Although energy transition equities face near term challenges, the long-term opportunity remains unchanged and continues to get stronger.
The current inflationary pressures putting strain on global equity markets are impacting energy transition equities more than most, with many of its sub-sectors right in the eye of the storm. But while these short-term threats are painful, they should not detract from the longer-term investment opportunity.
Inflationary pressures have been at the heart of this disruption. Global supply chain bottlenecks, rising input costs, concerns around the underlying health of the economic recovery, and the threat of rising interest rates, have created a very challenging environment for all industries around the world – and certain energy transition sectors are more exposed than most.
Although we believe the current supply chain tensions could last well into next year, they will eventually ease. Heightened raw material and shipping costs will trigger a supply response, which will relieve pressures on the costs of goods and services sold. Moreover, the underlying capital investment trends behind the transition to a net zero energy system remain incredibly robust, creating scope for significant order pick-up and returns uplift once near-term difficulties slow.
While we remain cautious about the time it may take for the current headwinds to settle, the longer-term opportunity behind the energy transition remains firmly in place – and only gets stronger as economics improve, demand accelerates, and policy support grows. As long-term investors in the energy transition, using short-term disruption as an opportunity to buy is critical – especially given the underlying structural growth potential behind this particular investment space.
The cost of developing wind and solar projects has increased with inflation. But these increases pale in comparison to the heightened cost of both the commodity inputs for conventional power assets (for example, coal and gas) and the carbon costs operators of these assets need to pay to produce.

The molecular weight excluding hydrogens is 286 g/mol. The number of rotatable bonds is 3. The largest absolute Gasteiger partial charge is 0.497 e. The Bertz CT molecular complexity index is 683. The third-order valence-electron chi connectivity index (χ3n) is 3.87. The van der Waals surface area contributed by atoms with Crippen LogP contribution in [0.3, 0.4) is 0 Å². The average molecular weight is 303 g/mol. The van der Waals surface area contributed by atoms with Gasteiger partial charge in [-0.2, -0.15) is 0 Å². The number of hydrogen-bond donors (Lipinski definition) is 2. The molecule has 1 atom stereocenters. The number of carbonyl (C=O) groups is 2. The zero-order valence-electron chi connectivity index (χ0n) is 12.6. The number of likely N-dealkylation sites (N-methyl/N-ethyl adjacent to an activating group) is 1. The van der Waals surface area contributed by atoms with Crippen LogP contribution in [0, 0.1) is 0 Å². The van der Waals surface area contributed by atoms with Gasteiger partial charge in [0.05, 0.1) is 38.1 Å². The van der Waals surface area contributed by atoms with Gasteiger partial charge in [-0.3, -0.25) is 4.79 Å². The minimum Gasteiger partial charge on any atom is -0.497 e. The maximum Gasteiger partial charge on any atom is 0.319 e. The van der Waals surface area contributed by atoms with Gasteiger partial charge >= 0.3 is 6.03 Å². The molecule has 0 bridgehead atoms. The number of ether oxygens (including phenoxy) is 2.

Moreover, renewables are only going to get more competitive as new innovations come to market. Historically, solar modules and wind turbines have seen costs improve at 28% and 11% learning rates (per annum) respectively.
While this rate of improvement will inevitably slow as incremental gains become harder to achieve, forward progress will still be made. Boosting power generation per panel and turbine means developers can deliver the same amount of electricity from a smaller-sized operation – which will be increasingly crucial as costs of land, construction, engineering and other equipment potentially start to rise.
Corporate demand for renewable power also continues to grow, particularly as more companies commit to net zero goals. Demand for residential solar and storage solutions remains incredibly strong, as concerns around energy security build and the economic benefits become ever clearer.
There has also been a remarkable pick-up in the demand for electric vehicles (EVs) globally, as new models are rolled out and consumers opt to go green.
Although President Biden’s infrastructure packages are currently stalling in Congress, it is more likely than not that this will be passed in some sort of amended form. Together with support from the European Union (EU) and the increasingly ambitious targets being laid out by President Xi in China, policy support behind the energy transition continues to build.
We have also seen exciting new traction in carbon markets. With China introducing its emissions trading scheme last year, over 20% of emissions globally are now covered by a form of formal policy.